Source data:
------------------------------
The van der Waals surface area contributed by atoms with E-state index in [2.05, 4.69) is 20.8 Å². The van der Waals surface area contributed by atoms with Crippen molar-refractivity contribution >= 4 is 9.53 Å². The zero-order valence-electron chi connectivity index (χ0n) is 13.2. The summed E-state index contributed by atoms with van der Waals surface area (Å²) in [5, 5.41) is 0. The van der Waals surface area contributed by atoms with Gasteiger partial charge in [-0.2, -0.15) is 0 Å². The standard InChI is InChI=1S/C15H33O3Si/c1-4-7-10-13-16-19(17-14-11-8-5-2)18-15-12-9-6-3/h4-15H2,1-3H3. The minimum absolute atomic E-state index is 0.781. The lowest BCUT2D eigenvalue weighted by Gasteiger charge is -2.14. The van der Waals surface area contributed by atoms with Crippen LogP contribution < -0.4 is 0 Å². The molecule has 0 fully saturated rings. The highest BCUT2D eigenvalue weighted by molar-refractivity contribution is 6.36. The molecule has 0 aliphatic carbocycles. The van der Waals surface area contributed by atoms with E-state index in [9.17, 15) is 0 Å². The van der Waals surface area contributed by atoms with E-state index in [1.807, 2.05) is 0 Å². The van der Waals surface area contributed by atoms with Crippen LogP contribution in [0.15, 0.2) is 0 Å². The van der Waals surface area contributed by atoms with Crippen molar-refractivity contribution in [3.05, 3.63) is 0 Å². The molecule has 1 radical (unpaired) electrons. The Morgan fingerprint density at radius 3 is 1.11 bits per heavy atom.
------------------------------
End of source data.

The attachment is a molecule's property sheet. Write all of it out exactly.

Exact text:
The van der Waals surface area contributed by atoms with E-state index in [2.05, 4.69) is 20.8 Å². The van der Waals surface area contributed by atoms with Crippen molar-refractivity contribution >= 4 is 9.53 Å². The zero-order valence-electron chi connectivity index (χ0n) is 13.2. The summed E-state index contributed by atoms with van der Waals surface area (Å²) in [5, 5.41) is 0. The van der Waals surface area contributed by atoms with Gasteiger partial charge in [-0.2, -0.15) is 0 Å². The standard InChI is InChI=1S/C15H33O3Si/c1-4-7-10-13-16-19(17-14-11-8-5-2)18-15-12-9-6-3/h4-15H2,1-3H3. The minimum absolute atomic E-state index is 0.781. The lowest BCUT2D eigenvalue weighted by Gasteiger charge is -2.14. The van der Waals surface area contributed by atoms with Crippen LogP contribution < -0.4 is 0 Å². The molecule has 0 fully saturated rings. The highest BCUT2D eigenvalue weighted by molar-refractivity contribution is 6.36. The molecule has 0 aliphatic carbocycles. The van der Waals surface area contributed by atoms with E-state index in [9.17, 15) is 0 Å². The van der Waals surface area contributed by atoms with E-state index in [1.807, 2.05) is 0 Å². The van der Waals surface area contributed by atoms with Crippen LogP contribution in [0.15, 0.2) is 0 Å². The van der Waals surface area contributed by atoms with Crippen molar-refractivity contribution in [3.05, 3.63) is 0 Å². The molecule has 1 radical (unpaired) electrons. The Morgan fingerprint density at radius 3 is 1.11 bits per heavy atom.